Q and A with Thomas J. Betlach, Medicaid Director, Arizona

September 26, 2017

Thomas J. Betlach, director of the Arizona Health Care Cost Containment System (AHCCCS), the state’s Medicaid system, is widely recognized as a national leader in Medicaid policy, program development, and management. Under his leadership, AHCCCS has been cited for its work on Medicaid Managed care oversight and behavioral health integration. Betlach was elected by his peers to be president of the National Association of Medicaid Directors, completing his term late last year. Before becoming the state’s Medicaid director in 2009, he was deputy director of AHCCCS and also worked as director of the Arizona Governor’s Office of Strategic Planning and Budgeting. He is on the Guiding Committee for the Health Care Payment Learning and Action Network established by the US Department of Health and Human Services to emphasize value over volume in Medicare payments. Betlach began attending Reforming States Group (RSG) meetings regularly in 2013 and became a member of its Steering Committee in 2016. The Fund recently asked Betlach how the RSG has helped shape his work in Arizona.

There have been many improvements in population health in Arizona. How has your team helped these along—and, as a leader, what has been your focus?

Medicaid is an interesting program due to its breadth and depth. Given its scale and scope, it is critical to develop strategies to make it viable. We have pursued better system design to reduce fragmentation of care by integrating behavioral and health services. We lead the country in the dual alignment of services for Medicaid and Medicare recipients (dual eligibles). In addition, we have worked on strategies to monetize value-based reimbursement, worked with our justice partners to improve transitions for Medicaid members, and coordinated services with area tribal members. Regardless of the issue, though, I mainly focus on sustainability to try to ensure maximum use of resources.

As you mention, Arizona is known for having integrated its behavioral health services and care for the sickest patients—and your team was responsible. What did it take to make that happen?  

Traditionally, behavioral health within AHCCCS has been the function of Regional Behavioral Health Authorities (RBHA). Among people with serious mental illness, 40% of the population is eligible for Medicare. They may have three to four different kinds of payment streams for their medical care, such as an RBHA for behavioral treatment, AHCCCS acute health plan for physical health services, Medicare and Medicare Part D for prescriptions. We have collaborated with behavioral health partners to take charge of both the physical and mental health needs of people with serious mental health, which reduces barriers to medical care. Our work with dual eligibles has resulted in a single plan for residents who are eligible for both programs, improving coordination of care. One study found that, compared to those in traditional Medicare fee-for-service plans, aligned AHCCCS duals have a 9% lower rate of emergency room use, 31% lower rate of hospitalization and 21% less hospital readmission rate.  We have had success with our integration efforts to date because we took time to listen to stakeholders and have been thoughtful in making incremental progress.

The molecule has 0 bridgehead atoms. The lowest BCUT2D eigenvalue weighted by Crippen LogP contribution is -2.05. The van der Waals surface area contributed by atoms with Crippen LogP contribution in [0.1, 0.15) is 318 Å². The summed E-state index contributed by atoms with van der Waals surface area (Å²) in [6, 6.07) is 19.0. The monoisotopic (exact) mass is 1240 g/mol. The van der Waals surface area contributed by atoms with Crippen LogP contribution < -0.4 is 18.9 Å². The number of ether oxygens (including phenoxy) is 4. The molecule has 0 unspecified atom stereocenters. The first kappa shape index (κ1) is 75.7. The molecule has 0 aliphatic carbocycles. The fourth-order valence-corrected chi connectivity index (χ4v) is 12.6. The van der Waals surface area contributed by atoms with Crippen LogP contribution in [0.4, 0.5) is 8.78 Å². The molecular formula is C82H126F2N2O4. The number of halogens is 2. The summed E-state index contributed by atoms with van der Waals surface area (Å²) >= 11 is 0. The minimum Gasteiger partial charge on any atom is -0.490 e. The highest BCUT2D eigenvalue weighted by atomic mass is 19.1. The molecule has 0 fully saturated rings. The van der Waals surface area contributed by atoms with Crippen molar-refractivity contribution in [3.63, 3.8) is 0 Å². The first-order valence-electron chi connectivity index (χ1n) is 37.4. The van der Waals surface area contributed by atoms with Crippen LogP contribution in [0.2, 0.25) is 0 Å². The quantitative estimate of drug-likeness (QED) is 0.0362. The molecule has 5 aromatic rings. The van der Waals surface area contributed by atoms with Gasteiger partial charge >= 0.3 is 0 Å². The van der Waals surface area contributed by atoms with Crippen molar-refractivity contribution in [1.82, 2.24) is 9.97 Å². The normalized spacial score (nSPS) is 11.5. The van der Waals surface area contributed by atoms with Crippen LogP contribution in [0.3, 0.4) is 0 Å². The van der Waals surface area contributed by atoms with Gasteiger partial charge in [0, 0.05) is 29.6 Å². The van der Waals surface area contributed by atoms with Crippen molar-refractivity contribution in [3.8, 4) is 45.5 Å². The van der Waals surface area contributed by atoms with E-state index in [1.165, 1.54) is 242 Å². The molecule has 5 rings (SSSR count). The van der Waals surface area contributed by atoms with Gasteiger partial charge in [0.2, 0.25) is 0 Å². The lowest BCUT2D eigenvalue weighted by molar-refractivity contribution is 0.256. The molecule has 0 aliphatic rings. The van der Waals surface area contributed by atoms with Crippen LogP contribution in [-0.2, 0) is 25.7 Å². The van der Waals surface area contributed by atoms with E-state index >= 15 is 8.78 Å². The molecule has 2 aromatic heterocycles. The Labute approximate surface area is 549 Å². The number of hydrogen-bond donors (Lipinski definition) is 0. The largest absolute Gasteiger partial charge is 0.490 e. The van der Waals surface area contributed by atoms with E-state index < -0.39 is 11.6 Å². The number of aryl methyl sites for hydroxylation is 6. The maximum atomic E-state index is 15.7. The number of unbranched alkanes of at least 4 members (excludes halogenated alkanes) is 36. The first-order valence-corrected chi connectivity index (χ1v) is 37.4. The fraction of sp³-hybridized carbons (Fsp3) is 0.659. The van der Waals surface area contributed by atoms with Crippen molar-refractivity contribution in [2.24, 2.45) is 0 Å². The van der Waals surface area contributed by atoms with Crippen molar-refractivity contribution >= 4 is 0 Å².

What is your biggest accomplishment?

I am most proud of the team we’ve built at AHCCCS. We are an organization that had to go through belt-tightening during the great recession, then turn around and discuss new initiatives for what I call “restoration and expansion.” Some of my staffers have taken what we’ve done in Arizona and moved on to do great and wonderful things in other states in other organizations or remain with us to continue this important work.

Many RSG participants are legislators. Has it been useful for you to connect with legislators outside your state?

I’ve served in the executive branch for 25 years, so I have a good view of government administration. Legislators have to manage a lot of different policy issues, while we in the executive branch can focus simply on health. I think it’s great to have the legislative perspective through RSG. More broadly, for someone who serves in the executive branch, RSG provides a way to engage with a variety of perspectives that help inform the debate on health care.

How has the RSG helped you?

The RSG has proven to be a good place to work amongst peers who are reforming the delivery system. I can cite many ways it has helped. The first RSG meeting I ever attended focused on dual eligibles—and this discussion helped me prioritize that set of issues in our own program. During another meeting, we heard a presentation about community paramedicine in Texas. (In the practice of community paramedicine, paramedics have expanded clinical roles.) After the RSG meeting, I asked our team in Arizona to figure out how to incentivize these innovations. Now, in Arizona, we have developed a structure where, after a 911 call, the first responder organization can treat, refer, and be paid without transporting to an emergency department. No matter what happens with financing Medicaid, the RSG will keep informing states about options that improve quality and reduce cost, such as paramedicine, value-based purchasing, and the merging of behavioral and physical medicine.

Why do you do national leadership work?

Organizations like the RSG are important to me because states have such an important role in transforming health care. At the same time, states have approached this transformation with such a wide array of initiatives. States are the laboratories for innovation and we all need to learn from one another about what works and what doesn’t. I think Arizona has an important perspective to share as part of this debate.